Daydreaming on that scar Anya seemed lost in another world. ‘What was she thinking?’ Amilcar wondered and couldn’t dissipate that now too familiar, sinking feeling that no matter how long he knew this addiction of a woman, he would never fully understand her. She sat there, alone with her thoughts, fingering that inch long scar above her left knee. “Helloooo, earth to Anya! Come in, Anya!’. He chuckled as she returned to the present with a smile. “You’ll have to take me on your space journey next time. I’m almost jealous.”, he teased. “Seriously though, you haven’t answered my question… how did you get that scar?” The scar attracted his attention only briefly and his first enquiry was more off-handed, half interested, but given Anya’s almost instant movement to another time, another space, his curiosity piqued to fully.
“That’s my fungee and saltfish.” Her reply was so calm and almost matter of fact-ish that he felt stupid for not knowing what she meant. She took his empty plate and glass, self-satisfied at its licked-clean state. She hadn’t intended to cook today, nor for him, but his unexpected visit brought something out in her; a something too long dormant. A nurturing something. So she cooked. Not one of her best meals, she knew, but he seemed not to notice or care. Amilcar practically inhaled the first plate of food and sheepishly asked for more, all before her forth fork-full of food had been swallowed.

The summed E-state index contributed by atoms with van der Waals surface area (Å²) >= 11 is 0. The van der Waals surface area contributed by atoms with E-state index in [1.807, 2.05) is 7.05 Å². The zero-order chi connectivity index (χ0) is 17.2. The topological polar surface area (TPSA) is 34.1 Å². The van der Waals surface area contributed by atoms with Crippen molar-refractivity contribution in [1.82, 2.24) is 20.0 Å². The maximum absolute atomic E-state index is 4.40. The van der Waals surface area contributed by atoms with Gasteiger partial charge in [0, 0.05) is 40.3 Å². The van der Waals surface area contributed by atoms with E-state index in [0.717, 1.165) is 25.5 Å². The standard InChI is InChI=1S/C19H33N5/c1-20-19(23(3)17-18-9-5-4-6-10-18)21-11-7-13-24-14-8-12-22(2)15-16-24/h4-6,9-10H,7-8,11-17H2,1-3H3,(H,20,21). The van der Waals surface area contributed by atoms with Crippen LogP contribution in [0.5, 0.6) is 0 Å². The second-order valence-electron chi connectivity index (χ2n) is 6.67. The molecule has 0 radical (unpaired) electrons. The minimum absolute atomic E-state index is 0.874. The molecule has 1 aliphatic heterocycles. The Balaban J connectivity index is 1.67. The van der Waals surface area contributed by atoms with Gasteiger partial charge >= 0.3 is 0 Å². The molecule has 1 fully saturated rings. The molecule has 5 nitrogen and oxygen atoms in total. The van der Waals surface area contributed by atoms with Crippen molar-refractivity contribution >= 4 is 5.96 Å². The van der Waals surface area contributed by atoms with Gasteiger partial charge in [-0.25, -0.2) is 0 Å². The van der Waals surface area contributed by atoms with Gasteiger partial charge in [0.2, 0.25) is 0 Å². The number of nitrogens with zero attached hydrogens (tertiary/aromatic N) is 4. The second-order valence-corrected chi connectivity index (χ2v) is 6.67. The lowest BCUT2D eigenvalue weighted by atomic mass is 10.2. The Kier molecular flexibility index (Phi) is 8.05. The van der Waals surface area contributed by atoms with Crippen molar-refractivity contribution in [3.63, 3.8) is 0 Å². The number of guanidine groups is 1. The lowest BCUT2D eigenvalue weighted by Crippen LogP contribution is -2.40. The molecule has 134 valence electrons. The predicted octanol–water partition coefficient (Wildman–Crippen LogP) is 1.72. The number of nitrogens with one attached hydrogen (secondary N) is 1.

In the small kitchen she began the process of cleaning the dishes. ‘The Process‘ she called it for, after living in her apartment for almost two years, the kitchen’s inadequate size was the one adjustment she still struggled to make. Clearly her landlord had no intention to renting this cubby hole to anyone who would eat or drink, his ideal tenant perhaps only photosynthesized. As she waited for the water from the faucet to slowly fill the basin she used to wash her dishes she half smiled half frowned at the remembrance of that scar’s birthday.